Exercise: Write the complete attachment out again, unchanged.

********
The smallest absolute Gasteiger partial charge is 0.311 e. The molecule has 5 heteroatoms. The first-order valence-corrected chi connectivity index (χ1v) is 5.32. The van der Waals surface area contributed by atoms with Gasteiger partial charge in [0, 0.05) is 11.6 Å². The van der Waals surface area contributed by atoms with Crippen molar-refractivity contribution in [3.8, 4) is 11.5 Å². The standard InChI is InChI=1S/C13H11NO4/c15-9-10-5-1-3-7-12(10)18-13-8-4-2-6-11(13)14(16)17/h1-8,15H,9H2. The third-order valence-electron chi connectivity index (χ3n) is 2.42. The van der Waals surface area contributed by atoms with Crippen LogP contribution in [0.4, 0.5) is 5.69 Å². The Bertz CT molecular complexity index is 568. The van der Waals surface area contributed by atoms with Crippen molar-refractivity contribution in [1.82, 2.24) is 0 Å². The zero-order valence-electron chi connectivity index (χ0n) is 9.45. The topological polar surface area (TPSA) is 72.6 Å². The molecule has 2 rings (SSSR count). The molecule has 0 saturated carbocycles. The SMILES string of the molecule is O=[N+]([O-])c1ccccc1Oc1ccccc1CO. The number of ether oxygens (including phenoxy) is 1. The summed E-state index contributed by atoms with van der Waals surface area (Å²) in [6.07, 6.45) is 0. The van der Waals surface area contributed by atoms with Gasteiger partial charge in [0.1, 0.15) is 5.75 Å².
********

The smallest absolute Gasteiger partial charge is 0.311 e. The molecule has 5 heteroatoms. The first-order valence-corrected chi connectivity index (χ1v) is 5.32. The van der Waals surface area contributed by atoms with Gasteiger partial charge in [0, 0.05) is 11.6 Å². The van der Waals surface area contributed by atoms with Crippen molar-refractivity contribution in [3.8, 4) is 11.5 Å². The standard InChI is InChI=1S/C13H11NO4/c15-9-10-5-1-3-7-12(10)18-13-8-4-2-6-11(13)14(16)17/h1-8,15H,9H2. The third-order valence-electron chi connectivity index (χ3n) is 2.42. The van der Waals surface area contributed by atoms with Crippen LogP contribution in [0.4, 0.5) is 5.69 Å². The Bertz CT molecular complexity index is 568. The van der Waals surface area contributed by atoms with Crippen molar-refractivity contribution in [1.82, 2.24) is 0 Å². The zero-order valence-electron chi connectivity index (χ0n) is 9.45. The topological polar surface area (TPSA) is 72.6 Å². The molecule has 2 rings (SSSR count). The molecule has 0 saturated carbocycles. The SMILES string of the molecule is O=[N+]([O-])c1ccccc1Oc1ccccc1CO. The number of ether oxygens (including phenoxy) is 1. The summed E-state index contributed by atoms with van der Waals surface area (Å²) in [6.07, 6.45) is 0. The van der Waals surface area contributed by atoms with Gasteiger partial charge in [0.1, 0.15) is 5.75 Å².